School starts this week and parents and carers are busy preparing their children and household for their return to school.
It’s also the time of year when parents begin to fear the influx of cold and flu viruses that seem to show up at the start of school. Add another school year in a pandemic and parents can be overwhelmed with how to support their children’s immune systems.
Local registered nutritionist Adrienne Penner, who works at the Steinbach Family Resource Center and A Little Nutrition, says diet is a benefit in building your immune system. “Of course, eating a well-balanced diet doesn’t necessarily guarantee you won’t get sick, but it can certainly help you fight off germs so your symptoms may be less severe. Or you will find yourself recovering faster. ‘
“When we get sick, there’s nothing to replace a homemade chicken noodle soup or warm tea when you’re not feeling well.”
Penner recommends adding a variety of vitamins to your child’s diet in the form of food. Including vitamins like vitamins C, A, E and D, zinc and fiber.
“There’s a lot of research going on into our gut microbiome, so you may have heard of probiotics or kombucha or kefir. The gut microbiome is something we learn a lot more about. “
“The greatest way to strengthen our immune system through food is with lots of colorful fruits and vegetables.” Penner is a big believer that frozen fruit is the most beneficial as it is harvested and flash frozen, which helps retain many nutrients and is a comparable option to fresh or canned fruit.
Penner also recommends switching to whole grains, which tend to promote more stable blood sugar levels that everyone can benefit from. This includes things like black bread, pasta, and cereal.
You should look for whole grains as the first ingredient in any products you buy and at least 2 grams of fiber per serving. Whole grain products according to Penner help with all-round well-being and stabilize blood sugar. ‘Less of the’ hangryness’, stable mood, energy, cravings. Therefore, switching to more whole grains can be helpful. ‘
Penner recommends adding a supplement to your child’s daily routine in addition to certain foods. ‘Vitamin D, the’ Sunshine Vitamin ‘, is the only dietary supplement that we recommend to all Canadians.’
Babies year and younger should have 400 international units per day and anyone older should have at least 600 international units per day. Health Canada has set the safe maximum at 4000 international units per day, but in general 1000 is a very common amount of vitamin D to be consumed per day for adults and that is because it is difficult to get enough of food and sunshine cope with. “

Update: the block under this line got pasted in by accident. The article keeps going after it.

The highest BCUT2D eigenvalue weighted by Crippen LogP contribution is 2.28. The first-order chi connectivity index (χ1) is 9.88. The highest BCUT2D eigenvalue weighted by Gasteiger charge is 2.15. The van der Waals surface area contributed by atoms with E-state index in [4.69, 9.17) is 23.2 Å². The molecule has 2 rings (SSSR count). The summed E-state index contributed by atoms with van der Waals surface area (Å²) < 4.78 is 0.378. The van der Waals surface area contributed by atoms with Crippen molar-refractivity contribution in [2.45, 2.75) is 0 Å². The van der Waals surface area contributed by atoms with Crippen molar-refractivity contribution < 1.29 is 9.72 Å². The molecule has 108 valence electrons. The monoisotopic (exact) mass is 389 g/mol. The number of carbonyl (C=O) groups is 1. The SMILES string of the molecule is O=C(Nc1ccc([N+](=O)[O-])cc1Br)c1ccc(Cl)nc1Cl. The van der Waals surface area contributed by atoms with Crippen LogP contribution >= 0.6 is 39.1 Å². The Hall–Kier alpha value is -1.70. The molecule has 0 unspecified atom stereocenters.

Another way to boost your child’s immune system is to make sure they are adequately hydrated. The average recommendation for adults is 2 liters or 8 cups. And Penner says you should orient yourself by the color of your urine. If it’s the lighter yellow / clear, you’re good to go. ‘
Penner suggests that parents focus on water and milk when choosing their children’s drinks. She realizes that going out for lunch or dinner is special and always recommends chocolate milk. “It’s just a great source of protein, calcium, and vitamin D. Things that are really important to
In addition to recommending making changes to your children’s diet to boost their immune systems, Penner suggests getting back to basics. “Sleep hygiene, stress management, our children learn so much about mental health and the role of general well-being.”
Getting children active, exercising, and exercising are also important aspects of strong immunity. Penner also adds the things we have been doing over the past 18 months of the pandemic, “of course the hand washing and Covid protocols, which we are all experts on at the moment”.
Hear the full conversation about nutrition and how you can support your child’s immune system below.